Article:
Albert Katz visits Metaphor Lab

On July 7, 2016, Prof. Dr. Albert Katz (Western University, Canada) visited the Metaphor Lab for a small-scale symposium in his honor, hosted by Dr. Christian Burgers.

Dr. Katz delivered the opening talk entitled “Structural and social aspects of metaphor (with side trips to irony and puns)”, in which he made a distinction between cognitive (‘structural’) and social-psychological (‘social’) studies into figurative language conducted in his lab. Dr. Katz mentioned both some of his classic studies, as well as new (and unpublished) studies.

Other presentations were delivered by members of the Metaphor Lab and staff of the Department of Communication Science at Vrije Universiteit. Amber Boeynaems and Britta Brugman discussed two systematic reviews they recently conducted on metaphorical framing on political communication. Marianna Bolognesi presented the results from her Marie-Curie funded project CogVIM and showed how linguistic and visual metaphor differ in the kind of similarities they evoke. Camiel Beukeboom gave his perspective on the role of figurative language in stereotyping, and presented new empirical results on the Irony Bias in relation to stereotype formation. Kiki Renardel de Lavalette presented a comparison of using two corpus-analytic methods to test Lakoff’s Theory of Moral Reasoning. The symposium was closed by Christian Burgers who talked about the quantitative results of his corpus analysis on figurative framing in news discourse (conducted as part of his NWO VENI project).

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First announcement Winter School

First announcement 

Metaphor Lab Amsterdam
Winter School 2017 

Metaphor identification and analysis

Sunday 22 Jan – Friday 27 Jan 2017

After four previous successful events since 2012, the Metaphor Lab Amsterdam is delighted to announce a new edition of our summer/winter schools, this time in the fourth week of January 2017—the school is piggybacked on to the LOT Dutch Research School in Linguistics Winter School in the preceding two weeks. Metaphor Lab Schools are meant for PhD students and young post doc researchers who are engaged in metaphor research in language, cognition, communication, and discourse. Our goal is to offer advanced training in metaphor identification and analysis according to internationally recognized standards. 30-40 participants per school come from all over the world and receive an intense academic experience.

The format of this school will differ from previous editions. We will hold four special interest groups, each under the guidance of one specialized tutor, who will do work together including reading, discussion and research in a specific theme. Each group will work on its own and do a final presentation on the Friday. Apart from this, we are looking into the possibility of organizing a number of general plenary lectures during the week, and we will often go out together in the Amsterdam evenings.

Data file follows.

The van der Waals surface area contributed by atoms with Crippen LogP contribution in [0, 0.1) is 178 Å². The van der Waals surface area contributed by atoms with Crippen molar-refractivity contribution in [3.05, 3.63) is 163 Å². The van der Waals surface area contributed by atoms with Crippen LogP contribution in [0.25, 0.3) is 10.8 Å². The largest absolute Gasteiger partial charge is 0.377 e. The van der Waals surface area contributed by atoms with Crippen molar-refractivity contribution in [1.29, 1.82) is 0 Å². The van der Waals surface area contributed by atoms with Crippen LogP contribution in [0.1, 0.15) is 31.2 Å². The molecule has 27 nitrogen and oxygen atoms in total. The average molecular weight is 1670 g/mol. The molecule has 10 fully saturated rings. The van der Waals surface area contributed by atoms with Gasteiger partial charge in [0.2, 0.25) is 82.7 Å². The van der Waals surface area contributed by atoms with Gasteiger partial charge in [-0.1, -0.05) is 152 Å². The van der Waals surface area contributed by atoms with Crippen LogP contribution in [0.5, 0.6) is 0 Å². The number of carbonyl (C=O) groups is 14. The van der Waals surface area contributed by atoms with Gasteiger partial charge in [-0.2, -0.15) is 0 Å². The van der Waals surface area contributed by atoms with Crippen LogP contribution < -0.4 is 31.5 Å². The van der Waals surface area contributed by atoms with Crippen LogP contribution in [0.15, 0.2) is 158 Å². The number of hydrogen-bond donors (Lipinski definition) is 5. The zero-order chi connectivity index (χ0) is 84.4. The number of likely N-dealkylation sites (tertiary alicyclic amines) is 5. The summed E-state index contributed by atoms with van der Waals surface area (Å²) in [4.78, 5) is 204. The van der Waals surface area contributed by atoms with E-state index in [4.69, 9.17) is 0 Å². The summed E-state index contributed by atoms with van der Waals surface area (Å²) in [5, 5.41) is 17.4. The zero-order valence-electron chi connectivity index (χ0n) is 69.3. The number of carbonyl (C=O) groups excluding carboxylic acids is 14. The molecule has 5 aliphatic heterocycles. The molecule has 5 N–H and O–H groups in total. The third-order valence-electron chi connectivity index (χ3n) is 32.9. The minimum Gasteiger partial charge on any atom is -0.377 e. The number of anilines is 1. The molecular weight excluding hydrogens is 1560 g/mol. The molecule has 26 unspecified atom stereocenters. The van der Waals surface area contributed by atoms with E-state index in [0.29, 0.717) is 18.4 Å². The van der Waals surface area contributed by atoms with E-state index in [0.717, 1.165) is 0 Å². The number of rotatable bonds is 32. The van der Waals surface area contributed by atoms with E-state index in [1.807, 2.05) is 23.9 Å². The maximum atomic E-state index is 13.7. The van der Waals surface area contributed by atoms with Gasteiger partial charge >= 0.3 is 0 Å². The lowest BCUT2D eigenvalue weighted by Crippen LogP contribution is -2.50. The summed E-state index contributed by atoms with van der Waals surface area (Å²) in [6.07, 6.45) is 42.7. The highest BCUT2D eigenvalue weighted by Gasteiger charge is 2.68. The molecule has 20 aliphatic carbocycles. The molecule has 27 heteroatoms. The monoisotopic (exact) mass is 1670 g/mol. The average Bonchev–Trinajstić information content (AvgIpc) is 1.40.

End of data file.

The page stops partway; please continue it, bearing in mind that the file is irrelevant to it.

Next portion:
The themes and tutors are the following:

  1. MIPVU – Tina Krennmayr/Susan Nacey: focus on linguistic metaphor identification in discourse
  2. VisMet corpus – Marianna Bolognesi: focus on visual metaphor identification, analysis, and crowd sourced tags
  3. The five step method – Gerard Steen: focus on linguistic, conceptual and communicative metaphor identification in uttterances
  4. Metaphor and argumentation – Jean Wagemans: focus on metaphors as implicit arguments and argumentation via metaphor

Each group will allow for a maximum of 10 students. Detailed goals, contents, methods, and end products will be announced later.

There will be a modest registration fee (200 euros per participant), and travel, accommodation, and food will be at your own expense. We are looking into possibilities for financial aid for applicants with limited resources, upon request.

At this moment we would like you to save the dates, more information will be posted at the end of August.

HIP: a new Hyperbole Identification Procedure

Christian Burgers, Britta Brugman, Kiki Renardel de Lavalette and Gerard Steen just published their article ‘HIP: A method for linguistic hyperbole identification in discourse’ in Metaphor and Symbol:

This article introduces the Hyperbole Identification Procedure (HIP), a first systematic method for identifying linguistic hyperbole in discourse. We start by comparing existing definitions of linguistic hyperbole. Based on the commonalities shared by these definitions, we provide our operational definition of hyperbole as “an expression that is more extreme than justified given its ontological referent.” The next section argues why it is useful to identify hyperbole, as with metaphor in Metaphor Identification Procedure Vrije Universiteit (MIPVU), at the level of lexical units, and subsequently introduces the steps of HIP. We follow up with two sample analyses of HIP in practice. First, we show how to unitize and analyze one complete sample sentence. Second, we present sample analyses of a number of selected cases. Then we present data showing that HIP can be reliably applied to a sample corpus of Dutch news texts. We end with discussing applications and implications of using HIP in corpus research.

The preliminary program Metaphor Festival 2016 is online!

The preliminary program for the Metaphor Festival 2016 is online.

You can still join the festival as a participant from Wednesday 31 August – Saturday 3 September by filling in the registration form!